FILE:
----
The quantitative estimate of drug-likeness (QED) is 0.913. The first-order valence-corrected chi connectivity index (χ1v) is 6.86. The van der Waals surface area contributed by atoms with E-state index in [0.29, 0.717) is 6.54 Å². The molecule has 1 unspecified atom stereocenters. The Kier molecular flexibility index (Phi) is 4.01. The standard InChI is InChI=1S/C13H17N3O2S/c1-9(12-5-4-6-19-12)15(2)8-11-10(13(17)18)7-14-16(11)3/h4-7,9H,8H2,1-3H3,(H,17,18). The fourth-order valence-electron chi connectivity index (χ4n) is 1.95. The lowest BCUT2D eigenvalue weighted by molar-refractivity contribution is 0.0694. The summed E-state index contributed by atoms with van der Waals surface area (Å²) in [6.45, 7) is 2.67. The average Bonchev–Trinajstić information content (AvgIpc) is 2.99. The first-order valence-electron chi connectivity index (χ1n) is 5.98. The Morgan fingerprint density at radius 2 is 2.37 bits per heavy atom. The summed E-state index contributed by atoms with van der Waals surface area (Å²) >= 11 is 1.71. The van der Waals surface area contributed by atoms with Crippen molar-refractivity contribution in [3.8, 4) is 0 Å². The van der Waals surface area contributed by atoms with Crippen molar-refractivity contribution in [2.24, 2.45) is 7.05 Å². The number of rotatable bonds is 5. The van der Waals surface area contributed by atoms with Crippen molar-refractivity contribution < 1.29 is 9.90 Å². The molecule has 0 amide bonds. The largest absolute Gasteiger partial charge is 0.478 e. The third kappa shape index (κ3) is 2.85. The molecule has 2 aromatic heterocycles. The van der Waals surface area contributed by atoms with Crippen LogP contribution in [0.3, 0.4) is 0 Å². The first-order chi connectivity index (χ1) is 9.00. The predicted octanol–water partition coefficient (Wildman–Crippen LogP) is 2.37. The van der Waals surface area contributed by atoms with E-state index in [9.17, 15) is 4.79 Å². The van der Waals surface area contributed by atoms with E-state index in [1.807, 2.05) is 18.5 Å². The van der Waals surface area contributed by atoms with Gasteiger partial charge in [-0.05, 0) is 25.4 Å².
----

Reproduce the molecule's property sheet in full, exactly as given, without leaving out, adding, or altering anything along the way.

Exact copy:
The quantitative estimate of drug-likeness (QED) is 0.913. The first-order valence-corrected chi connectivity index (χ1v) is 6.86. The van der Waals surface area contributed by atoms with E-state index in [0.29, 0.717) is 6.54 Å². The molecule has 1 unspecified atom stereocenters. The Kier molecular flexibility index (Phi) is 4.01. The standard InChI is InChI=1S/C13H17N3O2S/c1-9(12-5-4-6-19-12)15(2)8-11-10(13(17)18)7-14-16(11)3/h4-7,9H,8H2,1-3H3,(H,17,18). The fourth-order valence-electron chi connectivity index (χ4n) is 1.95. The lowest BCUT2D eigenvalue weighted by molar-refractivity contribution is 0.0694. The summed E-state index contributed by atoms with van der Waals surface area (Å²) in [6.45, 7) is 2.67. The average Bonchev–Trinajstić information content (AvgIpc) is 2.99. The first-order valence-electron chi connectivity index (χ1n) is 5.98. The Morgan fingerprint density at radius 2 is 2.37 bits per heavy atom. The summed E-state index contributed by atoms with van der Waals surface area (Å²) >= 11 is 1.71. The van der Waals surface area contributed by atoms with Crippen molar-refractivity contribution in [3.8, 4) is 0 Å². The van der Waals surface area contributed by atoms with Crippen molar-refractivity contribution in [2.24, 2.45) is 7.05 Å². The number of rotatable bonds is 5. The van der Waals surface area contributed by atoms with Crippen molar-refractivity contribution < 1.29 is 9.90 Å². The molecule has 0 amide bonds. The largest absolute Gasteiger partial charge is 0.478 e. The third kappa shape index (κ3) is 2.85. The molecule has 2 aromatic heterocycles. The van der Waals surface area contributed by atoms with Crippen LogP contribution in [0.3, 0.4) is 0 Å². The first-order chi connectivity index (χ1) is 9.00. The predicted octanol–water partition coefficient (Wildman–Crippen LogP) is 2.37. The van der Waals surface area contributed by atoms with E-state index in [9.17, 15) is 4.79 Å². The van der Waals surface area contributed by atoms with E-state index in [1.807, 2.05) is 18.5 Å². The van der Waals surface area contributed by atoms with Gasteiger partial charge in [-0.05, 0) is 25.4 Å².